In an odd bit of timing, President Joe Biden celebrated his $430 billion climate change and drug pricing bill, mislabeled as, The Inflation Reduction Act, on the same day that the Bureau of Labor Statistics reported that inflation did not decline in August as expected but in fact rose 0.1%. This squashed burgeoning hopes that inflation was cooling. All three major stock indices turned sharply lower and notched their biggest one-day loss since the throes of the pandemic in June 2020. The Dow Jones Industrial Average fell 1,276.37 points, or 3.94%, to 31,104.97, the S&P 500 lost 177.72 points, or 4.32%, to 3,932.69 and the Nasdaq Composite dropped 632.84 points, or 5.16%, to 11,633.57. All 11 major sectors of the S&P 500 ended the session deep in red territory.

The Basics of Inflation

The stock market’s dramatic reaction to the inflation report was both startling and revealing, in our view. We were surprised at the market’s intense reaction to the fact that neither headline nor core CPI declined on a month-over-month basis. It reveals that neither economists nor investors understand the underpinnings of inflation or the composition of the consumer price index. It also reveals that much of the recent advance was based upon the expectations that inflation was moderating simply because gasoline prices had declined. Again, these were naïve or premature presumptions.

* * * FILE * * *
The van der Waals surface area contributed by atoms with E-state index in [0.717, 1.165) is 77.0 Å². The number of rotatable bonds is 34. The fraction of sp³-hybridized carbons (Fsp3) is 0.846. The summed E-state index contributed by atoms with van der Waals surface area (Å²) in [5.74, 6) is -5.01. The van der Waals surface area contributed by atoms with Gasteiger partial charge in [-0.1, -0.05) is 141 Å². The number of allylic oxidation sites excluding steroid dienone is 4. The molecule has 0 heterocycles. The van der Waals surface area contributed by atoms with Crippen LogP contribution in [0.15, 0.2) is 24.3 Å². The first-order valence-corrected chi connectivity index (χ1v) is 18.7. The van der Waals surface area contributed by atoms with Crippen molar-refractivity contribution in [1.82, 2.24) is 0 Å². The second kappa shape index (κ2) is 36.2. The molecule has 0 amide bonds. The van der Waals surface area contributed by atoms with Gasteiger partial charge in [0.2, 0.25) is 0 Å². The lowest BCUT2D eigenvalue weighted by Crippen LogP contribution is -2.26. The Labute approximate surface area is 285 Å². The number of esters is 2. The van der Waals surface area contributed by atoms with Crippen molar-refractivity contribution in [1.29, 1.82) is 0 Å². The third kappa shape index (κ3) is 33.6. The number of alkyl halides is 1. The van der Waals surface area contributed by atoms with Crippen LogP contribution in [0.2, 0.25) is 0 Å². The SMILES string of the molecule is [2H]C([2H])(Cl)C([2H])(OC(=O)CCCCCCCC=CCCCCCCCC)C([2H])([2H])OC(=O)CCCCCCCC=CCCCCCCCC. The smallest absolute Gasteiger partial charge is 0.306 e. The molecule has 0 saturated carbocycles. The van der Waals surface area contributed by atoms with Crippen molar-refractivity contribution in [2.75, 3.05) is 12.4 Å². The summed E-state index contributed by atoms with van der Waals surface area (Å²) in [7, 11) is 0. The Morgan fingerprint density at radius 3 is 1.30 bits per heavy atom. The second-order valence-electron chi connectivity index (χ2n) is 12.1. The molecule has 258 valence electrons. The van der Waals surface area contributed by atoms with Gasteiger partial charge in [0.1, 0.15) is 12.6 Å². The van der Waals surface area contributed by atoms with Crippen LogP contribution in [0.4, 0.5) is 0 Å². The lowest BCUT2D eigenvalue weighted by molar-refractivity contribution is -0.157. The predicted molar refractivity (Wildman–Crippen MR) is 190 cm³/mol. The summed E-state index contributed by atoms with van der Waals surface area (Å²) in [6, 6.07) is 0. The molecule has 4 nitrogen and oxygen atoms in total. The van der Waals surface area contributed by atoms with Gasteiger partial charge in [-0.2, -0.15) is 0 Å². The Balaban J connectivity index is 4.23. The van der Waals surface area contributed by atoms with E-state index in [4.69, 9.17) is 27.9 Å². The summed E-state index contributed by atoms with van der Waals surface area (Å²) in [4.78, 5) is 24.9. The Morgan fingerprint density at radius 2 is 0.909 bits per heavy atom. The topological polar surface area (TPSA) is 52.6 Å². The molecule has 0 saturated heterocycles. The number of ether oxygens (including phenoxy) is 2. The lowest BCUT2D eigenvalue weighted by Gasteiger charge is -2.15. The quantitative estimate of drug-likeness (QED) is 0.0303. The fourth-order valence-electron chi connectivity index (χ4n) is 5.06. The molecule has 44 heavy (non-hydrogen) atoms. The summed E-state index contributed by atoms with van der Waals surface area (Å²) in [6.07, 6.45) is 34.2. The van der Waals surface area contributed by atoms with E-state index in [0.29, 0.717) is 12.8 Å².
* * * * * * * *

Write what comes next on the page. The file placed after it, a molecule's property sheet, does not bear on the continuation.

As we have been writing for the last 18 months, the combination of historic monetary and fiscal stimulus in 2021 during an economic recovery, coupled the with signing of The Paris Climate Agreement and reducing carbon fuel supplies, and the Russian invasion of Ukraine was a volatile mix for the world for the following reasons: 1.) Stimulus, monetary or fiscal, during a recovery is inflationary. 2.) Reducing carbon fuels without an immediate plan to replace these energy supplies is foolish and will immediately increase fuel prices. 3.) Russia, a major source of fuel for Europe, has weaponized oil and restricted energy supplies to Europe which is increasing fuel prices. 4.) Ukraine, the breadbasket of Europe, has been demolished and this will result in critical food shortages in the world and raise food prices in coming months.